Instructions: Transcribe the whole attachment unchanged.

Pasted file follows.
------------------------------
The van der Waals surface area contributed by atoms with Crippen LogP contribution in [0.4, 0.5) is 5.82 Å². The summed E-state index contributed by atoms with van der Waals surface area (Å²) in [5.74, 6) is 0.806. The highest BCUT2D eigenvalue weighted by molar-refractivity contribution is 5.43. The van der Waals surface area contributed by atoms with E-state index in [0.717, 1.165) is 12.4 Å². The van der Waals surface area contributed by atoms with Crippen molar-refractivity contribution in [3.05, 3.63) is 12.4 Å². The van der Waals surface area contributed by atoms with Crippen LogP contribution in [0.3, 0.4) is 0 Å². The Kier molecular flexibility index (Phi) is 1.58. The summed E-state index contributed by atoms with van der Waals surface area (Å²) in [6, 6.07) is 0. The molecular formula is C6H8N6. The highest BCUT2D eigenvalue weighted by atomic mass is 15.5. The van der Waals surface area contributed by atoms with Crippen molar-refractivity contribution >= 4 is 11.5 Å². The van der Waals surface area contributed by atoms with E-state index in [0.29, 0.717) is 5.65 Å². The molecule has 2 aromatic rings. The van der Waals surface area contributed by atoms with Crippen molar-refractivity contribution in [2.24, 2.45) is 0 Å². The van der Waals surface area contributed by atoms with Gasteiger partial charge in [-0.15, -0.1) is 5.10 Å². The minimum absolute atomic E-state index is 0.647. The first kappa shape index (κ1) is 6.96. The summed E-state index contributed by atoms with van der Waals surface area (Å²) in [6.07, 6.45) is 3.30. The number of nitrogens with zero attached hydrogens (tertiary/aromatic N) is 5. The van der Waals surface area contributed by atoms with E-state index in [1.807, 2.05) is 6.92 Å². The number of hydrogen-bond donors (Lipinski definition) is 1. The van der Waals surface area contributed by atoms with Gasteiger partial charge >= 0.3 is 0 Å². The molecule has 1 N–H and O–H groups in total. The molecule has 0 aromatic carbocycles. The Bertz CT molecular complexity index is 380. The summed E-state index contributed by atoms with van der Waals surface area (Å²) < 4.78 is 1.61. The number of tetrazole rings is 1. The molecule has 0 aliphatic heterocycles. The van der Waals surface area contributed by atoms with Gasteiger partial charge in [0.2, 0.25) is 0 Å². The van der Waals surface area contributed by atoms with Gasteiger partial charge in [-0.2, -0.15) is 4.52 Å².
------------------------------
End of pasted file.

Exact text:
The van der Waals surface area contributed by atoms with Crippen LogP contribution in [0.4, 0.5) is 5.82 Å². The summed E-state index contributed by atoms with van der Waals surface area (Å²) in [5.74, 6) is 0.806. The highest BCUT2D eigenvalue weighted by molar-refractivity contribution is 5.43. The van der Waals surface area contributed by atoms with E-state index in [0.717, 1.165) is 12.4 Å². The van der Waals surface area contributed by atoms with Crippen molar-refractivity contribution in [3.05, 3.63) is 12.4 Å². The van der Waals surface area contributed by atoms with Crippen LogP contribution in [0.3, 0.4) is 0 Å². The Kier molecular flexibility index (Phi) is 1.58. The summed E-state index contributed by atoms with van der Waals surface area (Å²) in [6, 6.07) is 0. The molecular formula is C6H8N6. The highest BCUT2D eigenvalue weighted by atomic mass is 15.5. The van der Waals surface area contributed by atoms with Crippen molar-refractivity contribution >= 4 is 11.5 Å². The van der Waals surface area contributed by atoms with E-state index in [0.29, 0.717) is 5.65 Å². The molecule has 2 aromatic rings. The van der Waals surface area contributed by atoms with Crippen molar-refractivity contribution in [2.24, 2.45) is 0 Å². The van der Waals surface area contributed by atoms with Gasteiger partial charge in [-0.15, -0.1) is 5.10 Å². The minimum absolute atomic E-state index is 0.647. The first kappa shape index (κ1) is 6.96. The summed E-state index contributed by atoms with van der Waals surface area (Å²) in [6.07, 6.45) is 3.30. The number of nitrogens with zero attached hydrogens (tertiary/aromatic N) is 5. The van der Waals surface area contributed by atoms with E-state index in [1.807, 2.05) is 6.92 Å². The number of hydrogen-bond donors (Lipinski definition) is 1. The van der Waals surface area contributed by atoms with Gasteiger partial charge >= 0.3 is 0 Å². The molecule has 1 N–H and O–H groups in total. The molecule has 0 aromatic carbocycles. The Bertz CT molecular complexity index is 380. The summed E-state index contributed by atoms with van der Waals surface area (Å²) < 4.78 is 1.61. The number of tetrazole rings is 1. The molecule has 0 aliphatic heterocycles. The van der Waals surface area contributed by atoms with Gasteiger partial charge in [0.2, 0.25) is 0 Å². The van der Waals surface area contributed by atoms with Gasteiger partial charge in [-0.2, -0.15) is 4.52 Å².